Thank goodness for the Netherlands. Nobody would mistake it for a major world power, but it gets a carload of Olympic medals for speed skating.

The Dutch seem to be exceptions to the political rivalries, profit drive and even the cheating characteristic of the Olympics.

Russia, as host of the 2014 Winter Games and seeking to regain its prime place in the world, has sought to pile up the medals. That explains why South Korean Ahn Hyun-Soo easily got Russian citizenship so his gold medals could be attributed to Viktor Ahn, the same skater with a different name and nationality.

There’s little doubt that during the Cold War, the relative outcomes of the United States and the Soviet Union were supposed to tell us something about their rivalry for power.

Remember the East Germans, seeking to show they were superior to West Germans, sending participants loaded with performance enhancing drugs.

The national medal count itself is misleading. For one thing, the Olympics were supposed to promote closer relationships among athletes, reducing the importance of national distinctions.

Interestingly, that has become more likely the case of annual world championships in many sports, where the national standings mean less than the individual results.

For only a few countries, Olympic participation has retained its traditional emphasis on amateur participation. But the Games themselves showcase professionals, because the stars bring in more revenues and public attention.

The medal count competition promotes cheating. In the past, figure skating competitions were tainted by judges cheating on the scores they handed out. This year, charges flew over the ice dancing results where the U.S. pair was the surprise winner.

Somewhat more subtle this year, we saw a downhill ski course designed by an Austrian, claimed by some to favor the skills of his country’s skiers, who obligingly won gold and silver medals.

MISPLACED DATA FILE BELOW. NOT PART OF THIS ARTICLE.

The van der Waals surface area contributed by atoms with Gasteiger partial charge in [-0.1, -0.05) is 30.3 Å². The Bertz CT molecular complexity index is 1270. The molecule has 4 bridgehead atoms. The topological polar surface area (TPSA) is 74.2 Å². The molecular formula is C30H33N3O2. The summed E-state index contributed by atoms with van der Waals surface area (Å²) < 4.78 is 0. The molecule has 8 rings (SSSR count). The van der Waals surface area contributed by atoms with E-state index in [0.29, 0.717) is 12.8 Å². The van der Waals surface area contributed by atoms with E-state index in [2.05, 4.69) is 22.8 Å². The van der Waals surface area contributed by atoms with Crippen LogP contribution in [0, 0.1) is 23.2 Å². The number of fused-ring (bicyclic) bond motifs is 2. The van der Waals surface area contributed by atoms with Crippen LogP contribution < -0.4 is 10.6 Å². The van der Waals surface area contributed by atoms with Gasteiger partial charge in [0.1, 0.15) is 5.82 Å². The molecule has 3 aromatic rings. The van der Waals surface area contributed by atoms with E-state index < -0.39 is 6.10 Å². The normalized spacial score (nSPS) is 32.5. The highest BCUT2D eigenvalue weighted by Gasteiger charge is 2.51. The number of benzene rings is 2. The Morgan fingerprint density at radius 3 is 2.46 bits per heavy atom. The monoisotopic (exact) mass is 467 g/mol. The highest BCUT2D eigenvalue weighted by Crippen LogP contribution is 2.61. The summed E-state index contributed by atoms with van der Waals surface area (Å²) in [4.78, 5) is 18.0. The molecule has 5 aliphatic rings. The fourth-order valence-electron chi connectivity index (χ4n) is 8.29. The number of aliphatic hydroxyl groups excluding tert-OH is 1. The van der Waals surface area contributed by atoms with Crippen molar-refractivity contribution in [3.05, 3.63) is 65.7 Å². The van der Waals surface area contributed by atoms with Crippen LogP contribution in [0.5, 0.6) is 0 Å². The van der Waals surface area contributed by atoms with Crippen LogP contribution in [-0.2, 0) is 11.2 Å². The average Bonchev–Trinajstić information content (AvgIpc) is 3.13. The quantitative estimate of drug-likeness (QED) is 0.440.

But instead of reducing the chances for cheating, new “sports” ”“ scored by judges rather than timed or measured ”“ increasing the chance for results influenced by national prejudice or just plain faulty judgment.

The International Olympic Committee found interest in the Winter Games faded when there were fewer events, so they simply trumped some up.

For example, luge (a word unknown to my spellchecker) is a sport for only a few people and barely heard of between sessions of the Winter Olympics. Now the IOC has added team luge, a sort of relay where the baton is passed figuratively when a sledder hits a touch pad at the end of the run. Here’s a sport that would not have even been possible without the computer.

Also new this year is “slopestyle” skiing. Competitors have to ski over a variety of manufactured obstacles and perform air-borne spins to get their ratings. Is old-fashioned downhill racing so boring we need this gimmick?

That’s only one of several team events added this year to beef up the schedule. In recent years, the number of different “sports” has doubled, and the IOC is looking for more.

The people responsible for keeping Olympic ideals alive with the focus on fair competition among athletes from all countries are responsible for politicizing the Games. It starts with their choice of sports.

The IOC tries to come up with events designed to give smaller countries the chance for a medal or to prevent the larger countries from dominating the Games. The results can be absurd.

Sports, like luge and something called skeleton, involving only a few thousand people in the world are fine, the IOC says.

In the Summer Games, a woman can get a gold medal for dancing with a ribbon. But the IOC threw both baseball and softball out of the Summer Games. Though they are played by millions of people in scores of countries, the IOC saw them as too likely to yield American gold medals.

Can anything be done to return the Olympics to the kind of events pictured in the film “Chariots of Fire,” where athletes were more driven by a spirit of cooperation than cutthroat and nationalistic rivalry? Almost certainly, that’s impossible.

Television networks, athletic federations and the IOC itself are all wrapped up in going for the gold. Not medals, but the profits they gain from their heavily hyped extravaganzas.

If viewers have to put up with the Games as they are, they should at least do so with their eyes open. The Olympics are political and run to make money. They probably produce less reliable results than the little noticed national and international championships that are held annually.

Fortunately, the Olympics fade quickly from memory, as they should.

— Gordon L. Weil is an author, publisher, consultant, and former official of international organizations and the U.S. and Maine governments.

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